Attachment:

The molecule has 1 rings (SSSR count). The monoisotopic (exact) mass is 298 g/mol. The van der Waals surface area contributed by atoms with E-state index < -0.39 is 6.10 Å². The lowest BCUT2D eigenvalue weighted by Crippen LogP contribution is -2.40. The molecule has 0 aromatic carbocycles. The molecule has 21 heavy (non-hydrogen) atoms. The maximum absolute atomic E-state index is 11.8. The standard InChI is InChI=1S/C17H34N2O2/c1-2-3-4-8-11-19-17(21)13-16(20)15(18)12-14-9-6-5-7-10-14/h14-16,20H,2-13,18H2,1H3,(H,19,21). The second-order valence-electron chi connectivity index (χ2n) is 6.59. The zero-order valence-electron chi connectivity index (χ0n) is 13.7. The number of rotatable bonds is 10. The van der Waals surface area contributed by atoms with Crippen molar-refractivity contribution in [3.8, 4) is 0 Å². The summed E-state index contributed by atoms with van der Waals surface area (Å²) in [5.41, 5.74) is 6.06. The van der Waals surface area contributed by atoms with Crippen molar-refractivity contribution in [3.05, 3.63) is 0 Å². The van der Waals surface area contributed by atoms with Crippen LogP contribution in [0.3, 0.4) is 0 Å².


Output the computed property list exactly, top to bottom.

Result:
The molecule has 1 rings (SSSR count). The monoisotopic (exact) mass is 298 g/mol. The van der Waals surface area contributed by atoms with E-state index < -0.39 is 6.10 Å². The lowest BCUT2D eigenvalue weighted by Crippen LogP contribution is -2.40. The molecule has 0 aromatic carbocycles. The molecule has 21 heavy (non-hydrogen) atoms. The maximum absolute atomic E-state index is 11.8. The standard InChI is InChI=1S/C17H34N2O2/c1-2-3-4-8-11-19-17(21)13-16(20)15(18)12-14-9-6-5-7-10-14/h14-16,20H,2-13,18H2,1H3,(H,19,21). The second-order valence-electron chi connectivity index (χ2n) is 6.59. The zero-order valence-electron chi connectivity index (χ0n) is 13.7. The number of rotatable bonds is 10. The van der Waals surface area contributed by atoms with Crippen molar-refractivity contribution in [3.8, 4) is 0 Å². The summed E-state index contributed by atoms with van der Waals surface area (Å²) in [5.41, 5.74) is 6.06. The van der Waals surface area contributed by atoms with Crippen molar-refractivity contribution in [3.05, 3.63) is 0 Å². The van der Waals surface area contributed by atoms with Crippen LogP contribution in [0.3, 0.4) is 0 Å².